Negligence is yet to be proved in the case, as investigators continue to work through the plane's wreckage. But if it could be proved, hundreds of bystanders who saw the flight go down might be able to claim for nervous shock, Mr Janson said.

Read more here:  http://www.bendigoadvertiser.com.au



 Max Quartermain

John Washburn

Pilot Max Quartermain, Russell Munsch, Glenn Garland and Greg De Haven.



Glenn Garland, Russell Munsch, Greg DeHaven and a fourth golfing partner (left) at Cape Kidnappers golf course in New Zealand.


Collision with terrain involving B200 King Air VH-ZCR at Essendon Airport, Victoria on February 21, 2017: http://www.atsb.gov.au

NTSB Identification: CEN17RA106
Accident occurred Monday, February 20, 2017 in Melbourne, Australia
Aircraft: RAYTHEON B200, registration:
Injuries: 5 Fatal.

The foreign authority was the source of this information.


On February 20, 2017, at 2159 hours universal coordinated time (0859 hours Australian eastern daylight time on February 21, 2017), a Raytheon model B200 (King Air) airplane, Australian registration VH-ZCR, impacted a building and roadway shortly after takeoff from runway 17 (4,934 feet by 148 feet, asphalt) at Melbourne/Essendon Airport (YMEN), Victoria, Australia. A post-impact fire ensued. The pilot and four passengers were fatally injured. The airplane was destroyed. The intended destination was the King Island Airport (YKII), Currie, Tasmania, Australia.


The accident investigation is under the jurisdiction of the Australian Transport Safety Bureau. This report is for informational purposes only and contains information released by or obtained from the government Australia.


Further information pertaining to this accident may be obtained from:


Australian Transport Safety Bureau

PO Box 967
Civic Square ACT 2608
Tel: +61 2 6257 4150
Website: http://www.atsb.gov.au
Email: atsbinfo@atsb.gov.au

Cirrus SR22, Operated by The Flight Academy, N167CB: Accident occurred April 02, 2017 in Brinnon, Washington

The National Transportation Safety Board did not travel to the scene of this accident. 

Additional Participating Entity: 
Federal Aviation Administration / Flight Standards District Office; Renton, Washington

Aviation Accident Preliminary Report  -  National Transportation Safety Board:  https://app.ntsb.gov/pdf

http://registry.faa.gov/N167CB 

NTSB Identification: WPR17LA084
14 CFR Part 91: General Aviation
Accident occurred Sunday, April 02, 2017 in Brinnon, WA
Aircraft: CIRRUS DESIGN CORP SR22, registration: N167CB
Injuries: 2 Serious.

This is preliminary information, subject to change, and may contain errors. Any errors in this report will be corrected when the final report has been completed. NTSB investigators may not have traveled in support of this investigation and used data provided by various sources to prepare this aircraft accident report.

On April 2, 2017, at 1529 Pacific daylight time (PDT), a Cirrus Design Corporation SR22, N167CB, impacted mountainous terrain near Mount Christie, in Jefferson County, Washington. The airplane was operated by The Flight Academy under the provisions of 14 Code of Federal Regulations (CFR) Part 91. The certified flight instructor (CFI) and student pilot sustained serious injuries. The airplane sustained substantial damage during the accident sequence. The instructional flight departed Langley, Washington, about 1400. Visual meteorological conditions prevailed and no flight plan had been filed.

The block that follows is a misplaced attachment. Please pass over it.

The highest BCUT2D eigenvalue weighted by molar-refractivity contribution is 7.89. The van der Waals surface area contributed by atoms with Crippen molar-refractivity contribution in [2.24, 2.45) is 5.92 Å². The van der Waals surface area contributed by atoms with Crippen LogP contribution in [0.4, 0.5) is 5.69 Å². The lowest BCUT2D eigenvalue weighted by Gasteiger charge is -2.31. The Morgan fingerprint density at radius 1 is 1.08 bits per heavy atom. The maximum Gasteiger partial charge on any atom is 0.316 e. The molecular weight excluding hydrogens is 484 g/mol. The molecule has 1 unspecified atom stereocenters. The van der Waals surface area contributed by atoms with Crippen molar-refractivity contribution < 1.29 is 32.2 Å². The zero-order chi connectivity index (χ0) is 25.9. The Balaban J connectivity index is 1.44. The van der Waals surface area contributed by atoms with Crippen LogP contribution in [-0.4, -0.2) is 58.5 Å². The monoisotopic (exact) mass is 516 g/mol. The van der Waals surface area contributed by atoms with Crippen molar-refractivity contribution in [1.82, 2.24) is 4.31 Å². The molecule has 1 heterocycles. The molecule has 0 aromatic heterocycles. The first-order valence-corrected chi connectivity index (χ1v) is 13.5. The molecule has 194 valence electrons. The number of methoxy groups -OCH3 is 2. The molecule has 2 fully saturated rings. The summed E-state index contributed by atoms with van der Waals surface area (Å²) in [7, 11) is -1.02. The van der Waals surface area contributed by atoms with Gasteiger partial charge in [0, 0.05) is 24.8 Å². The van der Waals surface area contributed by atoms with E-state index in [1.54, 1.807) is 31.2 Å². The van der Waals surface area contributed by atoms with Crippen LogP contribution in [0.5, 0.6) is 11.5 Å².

The operator reported that the instructional flight had departed with no known destination or flight plan. The United States Air Force Rescue Coordination Center (AFRCC) received a 406 mhz Emergency Locator Transmission (ELT) from an unregistered source at 1529 PDT with a location near the accident site. Washington Air Search and Rescue (WASAR) responded to the reported ELT location. Additionally, at 1548 PDT, a Delta Airline flight received a radio transmission from the accident flight stating they had crashed.

The wreckage was subsequently located and both pilots were hoisted from the accident site and transported to a local hospital.

The accident site was located .4 NM southwest of Mount Christie, at an elevation of 4,700 feet MSL. The accident site is located inside the Olympic National Forest. 

The airplane wreckage will be recovered for further examination.


Dr. Michael Mequio
~

A Coupeville ophthalmologist is recovering at Harborview Medical Center in Seattle after surviving a plane crash Sunday in Olympic National Park.

Agencies involved with the rescue and investigation of the crash are not releasing the names of the victims, but Ria Claassen, office manager for Whidbey Eye Center, confirmed Thursday that Dr. Michael Mequio had been involved in a plane crash. She declined to comment further.

A spokesperson for Harborview reported that Mequio was in satisfactory stable condition and out of the intensive care unit.

Mequio and one other unidentified person reportedly crashed a Cirrus SR22 into the side of Mount Jupiter inside the national park. The plane took off from Everett.

Just before 4 p.m. Sunday, the Department of Transportation received an emergency signal, the Peninsula Daily News reported. Around the same time, another aircraft reported to air traffic controllers in Seattle that they had heard a mayday call from a small aircraft over the radio.

A Search and Rescue crew from Naval Air Station Whidbey Island responded and located the wreckage in a snowy valley at 5,700 feet.

Crews noted the plane’s parachute hadn’t deployed and opted to approach from a further distance in case it inadvertently deployed, the Navy reported.